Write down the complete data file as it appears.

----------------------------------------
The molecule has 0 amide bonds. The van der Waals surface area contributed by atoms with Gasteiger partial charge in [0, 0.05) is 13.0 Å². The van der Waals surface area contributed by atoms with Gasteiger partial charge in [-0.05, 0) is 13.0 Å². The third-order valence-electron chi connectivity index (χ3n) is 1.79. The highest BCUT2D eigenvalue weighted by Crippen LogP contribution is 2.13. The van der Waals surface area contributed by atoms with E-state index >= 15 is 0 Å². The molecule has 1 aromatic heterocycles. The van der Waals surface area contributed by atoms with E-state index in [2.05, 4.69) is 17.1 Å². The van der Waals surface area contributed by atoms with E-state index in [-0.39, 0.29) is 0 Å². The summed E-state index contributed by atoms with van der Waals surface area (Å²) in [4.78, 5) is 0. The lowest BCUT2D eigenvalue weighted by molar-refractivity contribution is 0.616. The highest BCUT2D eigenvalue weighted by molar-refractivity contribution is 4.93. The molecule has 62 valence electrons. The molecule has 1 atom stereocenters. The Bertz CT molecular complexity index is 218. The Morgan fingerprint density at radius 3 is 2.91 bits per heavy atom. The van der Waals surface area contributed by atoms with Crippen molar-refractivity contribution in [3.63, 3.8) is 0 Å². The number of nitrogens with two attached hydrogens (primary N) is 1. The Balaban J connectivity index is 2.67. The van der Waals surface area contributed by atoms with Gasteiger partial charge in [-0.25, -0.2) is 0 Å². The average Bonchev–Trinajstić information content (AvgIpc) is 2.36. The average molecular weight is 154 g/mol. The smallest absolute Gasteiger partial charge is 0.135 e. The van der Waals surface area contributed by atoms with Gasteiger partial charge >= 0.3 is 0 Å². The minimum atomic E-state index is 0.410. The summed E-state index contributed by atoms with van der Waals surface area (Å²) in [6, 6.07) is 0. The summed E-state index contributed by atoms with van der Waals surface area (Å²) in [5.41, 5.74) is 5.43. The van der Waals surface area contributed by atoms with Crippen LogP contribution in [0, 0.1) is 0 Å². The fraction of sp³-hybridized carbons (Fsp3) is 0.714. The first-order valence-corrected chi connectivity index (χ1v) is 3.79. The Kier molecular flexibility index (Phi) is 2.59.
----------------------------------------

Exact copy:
The molecule has 0 amide bonds. The van der Waals surface area contributed by atoms with Gasteiger partial charge in [0, 0.05) is 13.0 Å². The van der Waals surface area contributed by atoms with Gasteiger partial charge in [-0.05, 0) is 13.0 Å². The third-order valence-electron chi connectivity index (χ3n) is 1.79. The highest BCUT2D eigenvalue weighted by Crippen LogP contribution is 2.13. The van der Waals surface area contributed by atoms with E-state index >= 15 is 0 Å². The molecule has 1 aromatic heterocycles. The van der Waals surface area contributed by atoms with E-state index in [2.05, 4.69) is 17.1 Å². The van der Waals surface area contributed by atoms with E-state index in [-0.39, 0.29) is 0 Å². The summed E-state index contributed by atoms with van der Waals surface area (Å²) in [4.78, 5) is 0. The lowest BCUT2D eigenvalue weighted by molar-refractivity contribution is 0.616. The highest BCUT2D eigenvalue weighted by molar-refractivity contribution is 4.93. The molecule has 62 valence electrons. The molecule has 1 atom stereocenters. The Bertz CT molecular complexity index is 218. The Morgan fingerprint density at radius 3 is 2.91 bits per heavy atom. The van der Waals surface area contributed by atoms with Crippen molar-refractivity contribution in [3.63, 3.8) is 0 Å². The number of nitrogens with two attached hydrogens (primary N) is 1. The Balaban J connectivity index is 2.67. The van der Waals surface area contributed by atoms with Gasteiger partial charge in [-0.25, -0.2) is 0 Å². The average Bonchev–Trinajstić information content (AvgIpc) is 2.36. The average molecular weight is 154 g/mol. The smallest absolute Gasteiger partial charge is 0.135 e. The van der Waals surface area contributed by atoms with Gasteiger partial charge >= 0.3 is 0 Å². The minimum atomic E-state index is 0.410. The summed E-state index contributed by atoms with van der Waals surface area (Å²) in [6, 6.07) is 0. The summed E-state index contributed by atoms with van der Waals surface area (Å²) in [5.41, 5.74) is 5.43. The van der Waals surface area contributed by atoms with Crippen LogP contribution in [0, 0.1) is 0 Å². The fraction of sp³-hybridized carbons (Fsp3) is 0.714. The first-order valence-corrected chi connectivity index (χ1v) is 3.79. The Kier molecular flexibility index (Phi) is 2.59.